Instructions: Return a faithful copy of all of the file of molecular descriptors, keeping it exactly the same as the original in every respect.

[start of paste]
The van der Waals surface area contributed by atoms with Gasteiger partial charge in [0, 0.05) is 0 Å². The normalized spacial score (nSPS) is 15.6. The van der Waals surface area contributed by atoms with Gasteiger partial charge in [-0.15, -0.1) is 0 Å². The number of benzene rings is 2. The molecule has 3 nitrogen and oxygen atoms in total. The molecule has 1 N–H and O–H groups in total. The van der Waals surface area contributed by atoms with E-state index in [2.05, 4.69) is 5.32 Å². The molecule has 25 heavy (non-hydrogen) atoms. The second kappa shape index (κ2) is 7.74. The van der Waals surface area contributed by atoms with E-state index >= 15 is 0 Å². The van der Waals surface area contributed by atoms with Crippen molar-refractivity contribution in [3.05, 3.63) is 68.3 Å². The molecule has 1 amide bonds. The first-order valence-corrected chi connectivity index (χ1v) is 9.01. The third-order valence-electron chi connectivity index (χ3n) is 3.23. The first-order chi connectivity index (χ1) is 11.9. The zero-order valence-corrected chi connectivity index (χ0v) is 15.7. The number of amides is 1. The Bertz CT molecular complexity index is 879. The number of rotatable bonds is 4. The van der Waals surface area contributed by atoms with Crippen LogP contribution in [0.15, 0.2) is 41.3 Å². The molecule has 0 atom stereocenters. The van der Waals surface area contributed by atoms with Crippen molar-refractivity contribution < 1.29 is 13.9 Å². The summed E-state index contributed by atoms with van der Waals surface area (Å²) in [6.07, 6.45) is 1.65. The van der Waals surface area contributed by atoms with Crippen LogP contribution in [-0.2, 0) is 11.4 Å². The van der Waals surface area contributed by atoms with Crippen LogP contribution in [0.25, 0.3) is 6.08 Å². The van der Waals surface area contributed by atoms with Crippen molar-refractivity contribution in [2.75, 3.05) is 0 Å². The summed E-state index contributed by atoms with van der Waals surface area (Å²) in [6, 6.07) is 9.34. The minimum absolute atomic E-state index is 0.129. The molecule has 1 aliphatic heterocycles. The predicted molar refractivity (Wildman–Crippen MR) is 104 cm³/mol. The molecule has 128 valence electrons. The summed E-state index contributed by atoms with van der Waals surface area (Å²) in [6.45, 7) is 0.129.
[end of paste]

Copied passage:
The van der Waals surface area contributed by atoms with Gasteiger partial charge in [0, 0.05) is 0 Å². The normalized spacial score (nSPS) is 15.6. The van der Waals surface area contributed by atoms with Gasteiger partial charge in [-0.15, -0.1) is 0 Å². The number of benzene rings is 2. The molecule has 3 nitrogen and oxygen atoms in total. The molecule has 1 N–H and O–H groups in total. The van der Waals surface area contributed by atoms with E-state index in [2.05, 4.69) is 5.32 Å². The molecule has 25 heavy (non-hydrogen) atoms. The second kappa shape index (κ2) is 7.74. The van der Waals surface area contributed by atoms with E-state index >= 15 is 0 Å². The van der Waals surface area contributed by atoms with Crippen molar-refractivity contribution in [3.05, 3.63) is 68.3 Å². The molecule has 1 amide bonds. The first-order valence-corrected chi connectivity index (χ1v) is 9.01. The third-order valence-electron chi connectivity index (χ3n) is 3.23. The first-order chi connectivity index (χ1) is 11.9. The zero-order valence-corrected chi connectivity index (χ0v) is 15.7. The number of amides is 1. The Bertz CT molecular complexity index is 879. The number of rotatable bonds is 4. The van der Waals surface area contributed by atoms with Crippen LogP contribution in [0.15, 0.2) is 41.3 Å². The molecule has 0 atom stereocenters. The van der Waals surface area contributed by atoms with Crippen molar-refractivity contribution < 1.29 is 13.9 Å². The summed E-state index contributed by atoms with van der Waals surface area (Å²) in [6.07, 6.45) is 1.65. The van der Waals surface area contributed by atoms with Crippen LogP contribution in [-0.2, 0) is 11.4 Å². The van der Waals surface area contributed by atoms with Crippen LogP contribution in [0.25, 0.3) is 6.08 Å². The van der Waals surface area contributed by atoms with Crippen molar-refractivity contribution in [2.75, 3.05) is 0 Å². The summed E-state index contributed by atoms with van der Waals surface area (Å²) in [6, 6.07) is 9.34. The minimum absolute atomic E-state index is 0.129. The molecule has 1 aliphatic heterocycles. The predicted molar refractivity (Wildman–Crippen MR) is 104 cm³/mol. The molecule has 128 valence electrons. The summed E-state index contributed by atoms with van der Waals surface area (Å²) in [6.45, 7) is 0.129.